• The Correspondence of Jeremy Bentham, Volume 2 (1777-80)

    Jeremy Bentham, edited by Timothy L.S. Sprigge | May 2017

    The first five volumes of the Correspondence of Jeremy Bentham contain over 1,300 letters written both to and from Bentham over a 50-year period, beginning in 1752 (aged three) with his earliest surviving letter to his grandmother, and ending in 1797 with correspondence concerning his attempts to set up a national scheme for the provision of poor relief. Against the background of the debates on the American Revolution of 1776 and the French Revolution of 1789, to which he made significant contributions, Bentham worked first on producing a complete penal code, which involved him in detailed explorations of fundamental legal ideas, and then on his panopticon prison scheme. Despite developing a host of original and ground-breaking ideas, contained in a mass of manuscripts, he published little during these years, and remained, at the close of this period, a relatively obscure individual. Nevertheless, these volumes reveal how the foundations were laid for the remarkable rise of Benthamite utilitarianism in the early nineteenth century.

    Monograph Law Philosophy
    The Correspondence of Jeremy Bentham, Volume 2 (1777-80)
  • The Correspondence of Jeremy Bentham, Volume 3 (1781-88)

    Jeremy Bentham, edited by Ian R. Christie | May 2017

    The first five volumes of the Correspondence of Jeremy Bentham contain over 1,300 letters written both to and from Bentham over a 50-year period, beginning in 1752 (aged three) with his earliest surviving letter to his grandmother, and ending in 1797 with correspondence concerning his attempts to set up a national scheme for the provision of poor relief. Against the background of the debates on the American Revolution of 1776 and the French Revolution of 1789, to which he made significant contributions, Bentham worked first on producing a complete penal code, which involved him in detailed explorations of fundamental legal ideas, and then on his panopticon prison scheme. Despite developing a host of original and ground-breaking ideas, contained in a mass of manuscripts, he published little during these years, and remained, at the close of this period, a relatively obscure individual. Nevertheless, these volumes reveal how the foundations were laid for the remarkable rise of Benthamite utilitarianism in the early nineteenth century.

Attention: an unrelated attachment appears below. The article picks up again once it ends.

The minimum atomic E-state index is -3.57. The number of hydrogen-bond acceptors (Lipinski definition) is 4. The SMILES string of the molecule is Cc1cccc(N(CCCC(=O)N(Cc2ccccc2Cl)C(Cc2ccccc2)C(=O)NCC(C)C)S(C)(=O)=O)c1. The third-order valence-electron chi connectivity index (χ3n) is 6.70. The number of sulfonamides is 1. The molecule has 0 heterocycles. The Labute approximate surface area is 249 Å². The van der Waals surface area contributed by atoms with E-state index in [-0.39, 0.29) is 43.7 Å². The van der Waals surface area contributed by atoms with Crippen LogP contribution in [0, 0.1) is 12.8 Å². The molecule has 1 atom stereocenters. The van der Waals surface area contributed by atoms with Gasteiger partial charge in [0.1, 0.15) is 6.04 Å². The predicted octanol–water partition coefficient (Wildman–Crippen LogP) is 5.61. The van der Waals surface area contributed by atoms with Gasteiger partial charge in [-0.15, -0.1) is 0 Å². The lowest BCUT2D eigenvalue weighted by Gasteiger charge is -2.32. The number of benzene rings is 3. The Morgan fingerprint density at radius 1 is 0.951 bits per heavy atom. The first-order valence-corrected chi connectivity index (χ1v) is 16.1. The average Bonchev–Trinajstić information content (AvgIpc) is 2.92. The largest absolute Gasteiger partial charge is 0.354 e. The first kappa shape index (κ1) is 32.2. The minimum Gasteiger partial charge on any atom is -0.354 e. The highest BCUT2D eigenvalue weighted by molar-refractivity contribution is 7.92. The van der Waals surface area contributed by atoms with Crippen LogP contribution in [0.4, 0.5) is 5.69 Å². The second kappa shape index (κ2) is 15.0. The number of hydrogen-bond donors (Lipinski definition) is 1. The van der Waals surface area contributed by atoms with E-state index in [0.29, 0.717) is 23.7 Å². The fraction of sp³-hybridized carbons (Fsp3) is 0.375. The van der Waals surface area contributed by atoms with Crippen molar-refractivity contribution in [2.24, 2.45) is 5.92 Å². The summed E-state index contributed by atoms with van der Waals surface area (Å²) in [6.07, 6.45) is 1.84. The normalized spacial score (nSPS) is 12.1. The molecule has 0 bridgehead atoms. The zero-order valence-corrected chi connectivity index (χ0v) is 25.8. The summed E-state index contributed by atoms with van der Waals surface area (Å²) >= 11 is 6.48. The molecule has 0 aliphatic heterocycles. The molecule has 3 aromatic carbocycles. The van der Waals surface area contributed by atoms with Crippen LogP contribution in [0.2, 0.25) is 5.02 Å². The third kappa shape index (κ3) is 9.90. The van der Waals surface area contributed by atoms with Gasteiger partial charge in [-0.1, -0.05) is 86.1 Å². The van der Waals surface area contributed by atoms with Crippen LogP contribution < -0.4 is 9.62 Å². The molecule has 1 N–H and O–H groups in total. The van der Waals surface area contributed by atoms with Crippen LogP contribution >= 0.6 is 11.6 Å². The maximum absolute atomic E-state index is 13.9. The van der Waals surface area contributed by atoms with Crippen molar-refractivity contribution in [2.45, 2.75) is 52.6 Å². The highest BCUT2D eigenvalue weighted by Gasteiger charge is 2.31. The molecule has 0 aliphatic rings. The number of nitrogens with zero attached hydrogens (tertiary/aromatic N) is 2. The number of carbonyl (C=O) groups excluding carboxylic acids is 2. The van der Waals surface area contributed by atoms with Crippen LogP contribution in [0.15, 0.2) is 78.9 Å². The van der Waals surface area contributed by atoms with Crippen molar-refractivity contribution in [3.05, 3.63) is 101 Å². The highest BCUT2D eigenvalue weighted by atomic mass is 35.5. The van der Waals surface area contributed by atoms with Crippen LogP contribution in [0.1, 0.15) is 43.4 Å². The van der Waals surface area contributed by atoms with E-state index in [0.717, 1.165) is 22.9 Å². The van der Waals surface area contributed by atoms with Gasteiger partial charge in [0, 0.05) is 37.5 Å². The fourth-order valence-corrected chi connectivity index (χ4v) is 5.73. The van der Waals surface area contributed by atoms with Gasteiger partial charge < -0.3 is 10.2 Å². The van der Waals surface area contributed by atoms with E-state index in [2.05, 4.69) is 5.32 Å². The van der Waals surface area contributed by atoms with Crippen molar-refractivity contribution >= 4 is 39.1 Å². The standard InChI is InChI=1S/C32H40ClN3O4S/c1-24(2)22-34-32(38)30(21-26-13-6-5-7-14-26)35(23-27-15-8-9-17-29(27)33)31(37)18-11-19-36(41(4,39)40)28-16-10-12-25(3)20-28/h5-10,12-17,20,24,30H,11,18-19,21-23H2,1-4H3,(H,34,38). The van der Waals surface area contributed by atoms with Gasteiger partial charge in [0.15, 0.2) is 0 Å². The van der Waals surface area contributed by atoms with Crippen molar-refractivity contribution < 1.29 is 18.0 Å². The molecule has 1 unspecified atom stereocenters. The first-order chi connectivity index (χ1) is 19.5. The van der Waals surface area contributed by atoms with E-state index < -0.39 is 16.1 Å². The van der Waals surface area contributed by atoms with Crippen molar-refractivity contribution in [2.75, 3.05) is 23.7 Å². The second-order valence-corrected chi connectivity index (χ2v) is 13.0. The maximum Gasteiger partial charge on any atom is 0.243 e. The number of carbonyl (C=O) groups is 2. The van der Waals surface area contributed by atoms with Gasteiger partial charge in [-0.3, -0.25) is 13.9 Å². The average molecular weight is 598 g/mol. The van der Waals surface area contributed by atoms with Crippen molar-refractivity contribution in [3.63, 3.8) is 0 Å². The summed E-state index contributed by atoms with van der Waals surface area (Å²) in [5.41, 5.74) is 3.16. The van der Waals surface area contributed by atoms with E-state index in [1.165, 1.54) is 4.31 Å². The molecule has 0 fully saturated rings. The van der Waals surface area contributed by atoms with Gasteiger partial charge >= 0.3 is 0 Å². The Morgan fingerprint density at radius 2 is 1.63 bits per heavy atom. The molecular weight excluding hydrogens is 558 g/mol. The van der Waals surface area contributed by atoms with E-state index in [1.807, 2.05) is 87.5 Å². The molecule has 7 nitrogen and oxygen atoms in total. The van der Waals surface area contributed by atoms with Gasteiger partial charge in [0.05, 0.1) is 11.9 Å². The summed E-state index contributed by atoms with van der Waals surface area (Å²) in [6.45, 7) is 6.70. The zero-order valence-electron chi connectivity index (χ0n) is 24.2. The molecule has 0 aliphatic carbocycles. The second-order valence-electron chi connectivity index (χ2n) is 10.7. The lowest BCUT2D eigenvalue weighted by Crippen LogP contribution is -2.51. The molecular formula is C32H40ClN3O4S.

Monograph Law Philosophy
    The Correspondence of Jeremy Bentham, Volume 3 (1781-88)
  • Journal of Bentham Studies

    Edited by Tim Causer | Ongoing Publication

    The Journal of Bentham Studies is a fully peer-reviewed, open access journal, dedicated to the life and writings of the utilitarian philosopher, and founder of UCL, Jeremy Bentham (1748-1832). First published in 1997, the journal aims to provide a forum for debate and discussion of all aspects of Bentham studies and utilitarianism.

    Journal Law Philosophy
    Journal of Bentham Studies
  • Memorandoms by James Martin

    Edited by Tim Causer | May 2017

    Among the vast body of manuscripts composed and collected by the philosopher and reformer Jeremy Bentham (1748–1832), held by UCL Library’s Special Collections, is the earliest Australian convict narrative, Memorandoms by James Martin. This document also happens to be the only extant first-hand account of the most well-known, and most mythologized, escape from Australia by transported convicts.

    Edited Collection History Law
    Memorandoms by James Martin